Norman Conquest
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Norman Conquest

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  • Edward the Confessor
  • Death of Edward the Confessor
  • Isti mirant stella(m)
  • Harold Godwinson
  • Harold sacramentum fecit
  • Detail, Harold swears oath
  • Hic residet Harold rex Anglorum; Stigant archiepiscopus
  • Norman shipwrights
  • Channel crossing
  • Norman army advances

Norman Conquest Norman Conquest Presentation Transcript

  • 1016
  • 990s
    968-1016
    991
    1016
    1018
    1035-1036
    1036
    Viking raids resume
    Rule of Aethelred the Unready (Aethelrad, lit. ‘good counsel’; Unraed, lit., ‘bad counsel’)
    Battle of Maldon (Essex)
    Death of Aethelred; son and heir Edmund Ironside badly defeated by the Danes at Ashingdon in October 1016
    November, Edmund Ironside unexpectedly dies; Danish leader and prince of Denmark, Cnut, assumes rule of Danelaw and Wessex
    Promotion of Earl Godwin
    Death of Cnut
    Cnut’s two sons (Harthacnut and Harold Harefoot) war over succession
    Alfred and Edward (later the Confessor), Emma’s sons, return to England from Normandy
    Alfred betrayed by Earl Godwin and murdered by Harold Harefoot; Edward returns to Normandy
  • 1040
    1041
    1042
    1043
    1045
    1051
    1052
    1050-60s
    1064
    Harold Harefoot dies; Harthacnut assumes throne, has his brother’s body exhumed and thrown in the river Thames
    Harthacnut seeks reconciliation with Edward to gain allies against rival Vikings; Edward returns to England again
    Harthacnut dies unexpectedly at a wedding feast, ‘falling to the ground with terrible convulsions’; Earl Godwin maneuvers Edward to the throne
    Easter – Edward crowned at Winchester
    Edward pressured into marrying Earl Godwin’s daughter (Edith)
    Edward exiles Godwins, sends Edith to a nunnery; [promises inheritance to William the Bastard?]
    Earl Godwin returns, resumes position of power but dies the following year (1053)
    Godwinson brothers (Sweyn, Harold, Tostig, Leofwine, Gyrd) more or less run England
    Harold Godwinson travels to Normandy (purpose unknown)
  • 1066
  • ‘The Normans were – and still are – proudly apparelled and delicate about their food, though not excessively. They are a race inured to war and scarcely know how to live without it…
    They live in huge houses with moderation. They envy their equals and wish to excel their superiors. They plunder their subjects, though they defend them to others. They are faithful to their lords, though a slight offense makes them perfidious. They measure treachery by its chance of success.’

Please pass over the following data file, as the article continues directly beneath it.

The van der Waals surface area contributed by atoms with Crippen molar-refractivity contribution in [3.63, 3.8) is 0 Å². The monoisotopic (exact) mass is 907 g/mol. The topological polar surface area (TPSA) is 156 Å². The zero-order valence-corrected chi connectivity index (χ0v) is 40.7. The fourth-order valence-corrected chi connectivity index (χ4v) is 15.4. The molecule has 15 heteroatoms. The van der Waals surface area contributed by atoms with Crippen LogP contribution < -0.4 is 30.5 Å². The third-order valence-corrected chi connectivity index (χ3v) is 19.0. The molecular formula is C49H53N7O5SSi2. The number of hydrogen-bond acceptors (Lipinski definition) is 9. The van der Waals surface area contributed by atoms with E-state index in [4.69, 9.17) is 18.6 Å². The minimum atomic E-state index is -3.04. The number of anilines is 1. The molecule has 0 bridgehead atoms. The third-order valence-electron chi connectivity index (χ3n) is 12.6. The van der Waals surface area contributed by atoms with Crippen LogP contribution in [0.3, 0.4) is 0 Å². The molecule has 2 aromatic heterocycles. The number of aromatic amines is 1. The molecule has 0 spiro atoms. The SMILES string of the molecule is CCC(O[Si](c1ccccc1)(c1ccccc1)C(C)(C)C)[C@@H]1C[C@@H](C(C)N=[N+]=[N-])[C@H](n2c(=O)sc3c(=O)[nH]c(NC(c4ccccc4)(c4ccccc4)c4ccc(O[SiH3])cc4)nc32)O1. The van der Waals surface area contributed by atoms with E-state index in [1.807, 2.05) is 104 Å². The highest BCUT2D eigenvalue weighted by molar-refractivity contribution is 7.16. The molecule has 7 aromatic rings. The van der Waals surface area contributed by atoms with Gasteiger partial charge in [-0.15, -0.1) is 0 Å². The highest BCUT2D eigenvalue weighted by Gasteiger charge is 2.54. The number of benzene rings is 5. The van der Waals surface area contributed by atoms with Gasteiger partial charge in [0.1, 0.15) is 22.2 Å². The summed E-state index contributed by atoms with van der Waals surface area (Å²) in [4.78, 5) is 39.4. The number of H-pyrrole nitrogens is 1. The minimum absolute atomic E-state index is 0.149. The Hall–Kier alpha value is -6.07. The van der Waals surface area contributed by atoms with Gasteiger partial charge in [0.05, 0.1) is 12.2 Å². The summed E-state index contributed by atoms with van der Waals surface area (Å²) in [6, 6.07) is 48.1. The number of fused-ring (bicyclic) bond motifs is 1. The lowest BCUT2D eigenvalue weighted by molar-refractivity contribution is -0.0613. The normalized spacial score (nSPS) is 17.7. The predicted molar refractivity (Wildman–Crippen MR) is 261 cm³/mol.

-William of Malmesbury, c. 1125
  • ‘At the level of literate and aristocratic society, no country in Europe, between the rise of the barbarian kingdoms and the twentieth century, has undergone so radical a change as England experienced after 1066.’
    • Sir Richard Southern, address to the Royal Historical Society
    ‘If the Conqueror’s will had prevailed and the dukedom of Normandy had gone to his eldest son (Robert) and his line and the kingdom of England to his second son (William Rufus) and his line, the Norman Conquest would have been a transitory episode and the foreign element it introduced would, we make bold to say, have been absorbed into English society almost without a trace.’
    - H. G. Richardson and G. O. Sayles, The Governance of Medieval England
  • 1086
  • ‘After this, the king had much thought and very deep discussion with his council about this country – how it was occupied or with what sort of people. Then he sent his men over all England into every shire and had them find out how many hundred hides there were in the shire, or what land and cattle the king himself had in the country, or what dues he ought to have in twelve months from the shire. Also he had a record made of how much land his archbishops had, and his bishops and abbots and his earls – and though I relate it at too great length – what or how much everybody had who was occupying land in England, in land or cattle, and how much money it was worth.
    So very narrowly did he have it investigated, that there was no single hide nor virgate of land, nor indeed (it is a shame to relate but it seemed no shame to him to do) one ox nor one cow nor one pig which was there left out, and not put down in his record; and all these records were brought to him afterwards.’
    - The Anglo-Saxon Chronicle, for the year 1085
  • Domesday Book
  • Brixworth Church (7th c. Anglo-Saxon), Northamptonshire (East Midlands)
  • Battle Abbey, Hastings (begun under William the Conqueror, 1070; completed during the reign of his son William Rufus, 1094)
  • Ely Cathedral (East Anglia)
    Begun 1083